Obviously it is also open to you to not show up at work on 12th. That would then be an unauthorised absence and would potentially affect any reference you may need from that employer in future. They could take disciplinary action against you. It's possible that deliberately not going in, working elsewhere after you have asked for, and been refused, time off might tip it into gross misconduct and result in them sacking you immediately, in which case you would not get paid for the last few days of your notice period.
    • keepcalmandstayoutofdebt
    • By keepcalmandstayoutofdebt 9th Apr 18, 1:00 PM
    • 3,120 Posts
    • 1,626 Thanks
    keepcalmandstayoutofdebt
    • #7
    • 9th Apr 18, 1:00 PM
    • #7
    • 9th Apr 18, 1:00 PM
    As another poster advises shift swap and I would offer to work an extra day to old employer as compensation/thanks to them.

    What sort of new employer operates in this manner. Please ask yourself -unless there is more to it - someone desperate for you to start whilst unable to grasp youíre in notice period never bodes well.
    "If you are caught in a rainstorm, once you accept that you'll receive a soaking, the only thing left to do is enjoy the walk"
    • ohreally
    • By ohreally 9th Apr 18, 1:15 PM
    • 6,570 Posts
    • 5,062 Thanks
    ohreally
    • #8
    • 9th Apr 18, 1:15 PM
    • #8
    • 9th Apr 18, 1:15 PM
    Alarm bells would be ringing re your new employer and their position on this.

    Is this move really worth it?
    Donít be a canít, be a can.
    • matt1976
    • By matt1976 9th Apr 18, 1:21 PM
    • 6 Posts
    • 1 Thanks
    matt1976
    • #9
    • 9th Apr 18, 1:21 PM
    • #9
    • 9th Apr 18, 1:21 PM
    Be strong and tell your new employer AGAIN that you are working your notice. Tell them a day you will start and be firm. They sound desperate to me, I'd be concerned what type of company you are joining.
    • TELLIT01
    • By TELLIT01 9th Apr 18, 2:22 PM
    • 4,810 Posts
    • 5,126 Thanks
    TELLIT01

    Obviously it is also open to you to not show up at work on 12th. That would then be an unauthorised absence and would potentially affect any reference you may need from that employer in future. They could take disciplinary action against you. It's possible that deliberately not going in, working elsewhere after you have asked for, and been refused, time off might tip it into gross misconduct and result in them sacking you immediately, in which case you would not get paid for the last few days of your notice period.
    Originally posted by TBagpuss
    As the OP has been with the company over 2 years they would need to go through a formal disciplinary process before sacking him, or they would be just as much in the wrong as the OP. Note, I am not condoning the idea of just not turning up for the shift.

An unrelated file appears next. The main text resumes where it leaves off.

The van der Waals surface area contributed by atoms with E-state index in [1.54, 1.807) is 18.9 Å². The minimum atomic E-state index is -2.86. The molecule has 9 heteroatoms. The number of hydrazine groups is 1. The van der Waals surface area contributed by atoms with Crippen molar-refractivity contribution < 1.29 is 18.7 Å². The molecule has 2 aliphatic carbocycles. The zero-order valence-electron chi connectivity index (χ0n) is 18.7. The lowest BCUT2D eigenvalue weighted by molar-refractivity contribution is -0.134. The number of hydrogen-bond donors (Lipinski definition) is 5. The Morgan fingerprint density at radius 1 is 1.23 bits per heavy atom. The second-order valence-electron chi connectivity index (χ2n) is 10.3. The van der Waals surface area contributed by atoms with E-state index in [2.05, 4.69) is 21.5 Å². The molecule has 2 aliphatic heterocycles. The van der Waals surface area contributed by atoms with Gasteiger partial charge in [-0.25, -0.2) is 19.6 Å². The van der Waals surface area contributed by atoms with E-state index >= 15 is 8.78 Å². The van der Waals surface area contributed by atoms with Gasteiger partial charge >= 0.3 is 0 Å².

Regarding a future reference, it wouldn't simply be a case of unauthorised absence, it would be absence which had specifically been denied following a leave request. I would imagine any future employer would take an even worse view of that action than a simple 'no show'.
    • xapprenticex
    • By xapprenticex 10th Apr 18, 6:35 PM
    • 1,419 Posts
    • 1,360 Thanks
    xapprenticex
    Its easy for us to tell you what to do, you have to do whats best for you. If you end up with no job and no money none of us here will be helping with that.
    • TBagpuss
    • By TBagpuss 11th Apr 18, 11:19 AM
    • 6,433 Posts
    • 8,321 Thanks
    TBagpuss
    As the OP has been with the company over 2 years they would need to go through a formal disciplinary process before sacking him, or they would be just as much in the wrong as the OP. Note, I am not condoning the idea of just not turning up for the shift.
    Regarding a future reference, it wouldn't simply be a case of unauthorised absence, it would be absence which had specifically been denied following a leave request. I would imagine any future employer would take an even worse view of that action than a simple 'no show'.
    Originally posted by TELLIT01
    Yes, that was the point I was making.

    The disciplinary process can be done very quickly in a gross misconduct case.
    • TELLIT01
    • By TELLIT01 11th Apr 18, 11:31 AM
    • 4,810 Posts
    • 5,126 Thanks
    TELLIT01
    Yes, that was the point I was making.

    The disciplinary process can be done very quickly in a gross misconduct case.
    Originally posted by TBagpuss
    Agreed, but if the company is basically supportive of the manager they can also string it out a long time.
    • shortcrust
    • By shortcrust 11th Apr 18, 11:39 AM
    • 1,734 Posts
    • 2,473 Thanks
    shortcrust
    Why on earth didn't you send an immediate reply along the lines of "sorry but there's been some confusion, my current role doesn't finish until 17 April..."? Things like that happen all the time when people start new jobs. It's just part of the process. The idea that the new employer would be 'upset' even in the smallest way is daft.